On appeal from the Superior Court of New Jersey, Law Division, Hudson County, Docket No. L-1414-07.
NOT FOR PUBLICATION WITHOUT THE APPROVAL OF THE APPELLATE DIVISION
Telephonically argued December 7, 2010 - Decided Before Judges Sabatino and Alvarez.
The present appeal is the third arising out of this case and other related litigation.*fn1 As the result of a jury verdict, plaintiffs Charles and Carol Sachs obtained a judgment on May 11, 2009 against defendant Jefferson Loan Company ("Jefferson") in the sum of $71,000, plus $16,519.66 in prejudgment interest. The judgment was based on Jefferson's non-payment of five debentures held by plaintiffs. Jefferson was formerly in the business of making auto and other consumer loans. It financed its operations by issuing debentures to investors such as plaintiffs and also through a bank line of credit. We incorporate by reference the chronology of events precipitating Jefferson's indebtedness to plaintiffs, which is detailed in our two prior unpublished opinions.*fn2
The issues in the present appeal exclusively concern plaintiffs' efforts to collect on their judgment against Jefferson. The judgment was recorded as a lien on July 2, 2009.
Plaintiffs have since pursued two avenues of potential recovery:
(1) a levy upon proceeds held by Pressler and Pressler, L.L.P. ("the Pressler firm"), a law firm retained to collect sums owed to Jefferson by third parties; and (2) a levy upon Jefferson's bank account at Valley National Bank ("Valley National").
The funds held by both the Pressler firm and by Valley National are affected by a significant debt that Jefferson owes to Valley National. That debt arises out of a $12 million line of credit that Jefferson originally established with Valley National in 2001. In December 2006, Jefferson, following a downward economic spiral, wrote to plaintiffs and its other debenture holders and advised that it was ceasing its operations and that it was going into liquidation. At that time, Jefferson owed Valley National, a secured creditor, $7.5 million on the line of credit.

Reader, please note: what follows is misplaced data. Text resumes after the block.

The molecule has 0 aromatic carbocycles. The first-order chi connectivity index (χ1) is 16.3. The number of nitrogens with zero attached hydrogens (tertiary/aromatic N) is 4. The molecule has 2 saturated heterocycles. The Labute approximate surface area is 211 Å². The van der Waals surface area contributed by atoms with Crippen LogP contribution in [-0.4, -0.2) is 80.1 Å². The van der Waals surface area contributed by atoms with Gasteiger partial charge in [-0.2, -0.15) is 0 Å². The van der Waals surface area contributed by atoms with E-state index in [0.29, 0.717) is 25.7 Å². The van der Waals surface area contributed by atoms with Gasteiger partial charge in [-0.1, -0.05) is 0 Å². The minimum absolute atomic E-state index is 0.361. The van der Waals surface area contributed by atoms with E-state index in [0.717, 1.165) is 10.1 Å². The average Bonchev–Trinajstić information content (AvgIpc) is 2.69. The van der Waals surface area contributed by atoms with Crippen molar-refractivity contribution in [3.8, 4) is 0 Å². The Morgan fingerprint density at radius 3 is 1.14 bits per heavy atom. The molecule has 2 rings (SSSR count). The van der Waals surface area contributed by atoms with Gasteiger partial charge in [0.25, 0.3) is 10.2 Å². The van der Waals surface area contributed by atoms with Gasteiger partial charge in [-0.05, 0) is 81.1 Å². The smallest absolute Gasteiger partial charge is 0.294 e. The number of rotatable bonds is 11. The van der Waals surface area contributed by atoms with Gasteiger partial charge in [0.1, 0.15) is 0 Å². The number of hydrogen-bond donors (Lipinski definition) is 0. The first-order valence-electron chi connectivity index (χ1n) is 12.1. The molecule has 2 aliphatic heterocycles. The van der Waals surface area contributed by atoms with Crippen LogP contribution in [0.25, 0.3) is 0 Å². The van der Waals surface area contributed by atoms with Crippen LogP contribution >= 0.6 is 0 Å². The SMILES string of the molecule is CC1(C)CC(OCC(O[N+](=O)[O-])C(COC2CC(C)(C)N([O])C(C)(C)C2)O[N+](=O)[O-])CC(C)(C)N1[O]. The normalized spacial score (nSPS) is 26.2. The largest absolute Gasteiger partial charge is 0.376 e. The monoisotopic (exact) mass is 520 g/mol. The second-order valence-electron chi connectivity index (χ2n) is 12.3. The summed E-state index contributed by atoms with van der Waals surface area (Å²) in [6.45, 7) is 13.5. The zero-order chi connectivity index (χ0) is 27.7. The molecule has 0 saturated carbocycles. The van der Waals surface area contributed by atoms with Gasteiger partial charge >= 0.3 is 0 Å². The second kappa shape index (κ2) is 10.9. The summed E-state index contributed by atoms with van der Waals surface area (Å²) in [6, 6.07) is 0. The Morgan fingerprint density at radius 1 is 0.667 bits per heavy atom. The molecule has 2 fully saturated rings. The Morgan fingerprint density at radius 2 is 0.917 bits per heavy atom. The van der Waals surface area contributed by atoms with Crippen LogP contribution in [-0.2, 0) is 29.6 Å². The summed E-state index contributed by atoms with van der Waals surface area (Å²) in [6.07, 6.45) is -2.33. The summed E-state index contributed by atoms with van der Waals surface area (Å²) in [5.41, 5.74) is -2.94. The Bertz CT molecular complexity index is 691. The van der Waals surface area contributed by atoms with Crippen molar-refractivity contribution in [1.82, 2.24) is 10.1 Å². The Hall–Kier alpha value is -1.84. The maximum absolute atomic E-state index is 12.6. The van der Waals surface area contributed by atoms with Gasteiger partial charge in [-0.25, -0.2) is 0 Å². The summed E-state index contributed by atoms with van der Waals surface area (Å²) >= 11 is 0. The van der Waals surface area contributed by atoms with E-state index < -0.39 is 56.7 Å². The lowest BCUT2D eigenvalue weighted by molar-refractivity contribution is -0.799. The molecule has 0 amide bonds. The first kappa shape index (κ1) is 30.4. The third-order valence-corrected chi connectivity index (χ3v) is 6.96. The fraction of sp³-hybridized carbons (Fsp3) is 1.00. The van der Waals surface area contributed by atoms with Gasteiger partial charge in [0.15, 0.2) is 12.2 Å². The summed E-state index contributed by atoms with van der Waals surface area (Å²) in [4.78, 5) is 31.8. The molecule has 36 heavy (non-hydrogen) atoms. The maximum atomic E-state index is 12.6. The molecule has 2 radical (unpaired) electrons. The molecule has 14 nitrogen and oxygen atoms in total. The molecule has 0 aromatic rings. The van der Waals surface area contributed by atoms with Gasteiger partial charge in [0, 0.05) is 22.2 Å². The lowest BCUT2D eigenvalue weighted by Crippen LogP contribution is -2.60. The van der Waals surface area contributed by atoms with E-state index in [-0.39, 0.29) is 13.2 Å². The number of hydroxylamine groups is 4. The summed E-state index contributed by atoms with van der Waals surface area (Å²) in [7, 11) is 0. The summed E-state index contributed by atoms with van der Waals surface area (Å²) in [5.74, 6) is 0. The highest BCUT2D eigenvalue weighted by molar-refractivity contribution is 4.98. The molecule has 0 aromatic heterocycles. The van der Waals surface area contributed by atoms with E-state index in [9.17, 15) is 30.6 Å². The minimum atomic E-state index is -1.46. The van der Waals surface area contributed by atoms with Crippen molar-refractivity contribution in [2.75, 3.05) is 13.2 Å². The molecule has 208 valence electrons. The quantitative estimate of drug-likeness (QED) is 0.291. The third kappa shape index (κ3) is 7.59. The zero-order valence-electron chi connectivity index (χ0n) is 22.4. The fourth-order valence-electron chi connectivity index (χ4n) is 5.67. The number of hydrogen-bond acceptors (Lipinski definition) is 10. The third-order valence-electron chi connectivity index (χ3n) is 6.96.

Thereafter, Jefferson negotiated an agreement with Valley National*fn3 that would allow the debenture holders to share equally in Jefferson's revenues once Valley National was paid the first $3.5 million on the secured debt. Even though Jefferson is no longer engaged in new business, it continues to collect revenues from loans and other debts owed to it by third parties. In addition, Valley National has leased Jefferson space within the bank's offices, at a nominal sum of one dollar per year, to allow Jefferson to wind up its affairs and to make collections.
Jefferson still maintains a bank account at Valley National. Rather than depleting the balance in that account to recover sums due on its secured debt, Valley National has taken from that account only portions of what it is owed. The limited record reflects that Valley National has allowed Jefferson to maintain a positive balance in the account and to make various disbursements to other parties.
Valley National has filed a UCC-1 instrument to perfect its secured interests. As of the time of the motion practice that is the subject of the present appeal, Jefferson owed Valley National approximately $5 million, and Valley National's recovery apparently had not yet reached the negotiated threshold for the equal sharing of revenues with the debenture holders.
Pursuant to a writ of execution, on June 23, 2009, plaintiffs levied upon proceeds of Jefferson's accounts receivable that had been collected and that were being held by the Pressler firm. On July 7, 2009, Jefferson filed a motion with the trial court, seeking to vacate that levy and the corresponding writ of execution. Plaintiffs cross-moved for an order directing the Pressler firm to turn over the funds. Following oral argument, the trial court vacated the levy and the writ concerning the funds held by the Pressler firm and denied turnover of those funds to plaintiffs.
In her written opinion dated August 13, 2009, the motion judge*fn4 concluded that "Valley National Bank's security interest is superior to [p]laintiffs' judgment lien." Accordingly, the judge found that "[p]laintiffs are entitled to execute and levy upon that income earned or accrued to [Jefferson] where same is not the subject of the U.C.C. financing statement filed by Valley National Bank against [Jefferson] on March 19, 2001[.]" The judge further determined that "[t]he monies due or becoming due to [Jefferson] from [the Pressler firm] fall within the subject of the March 19, 2001 financing statement because such monies constitute receivables and/or cash ...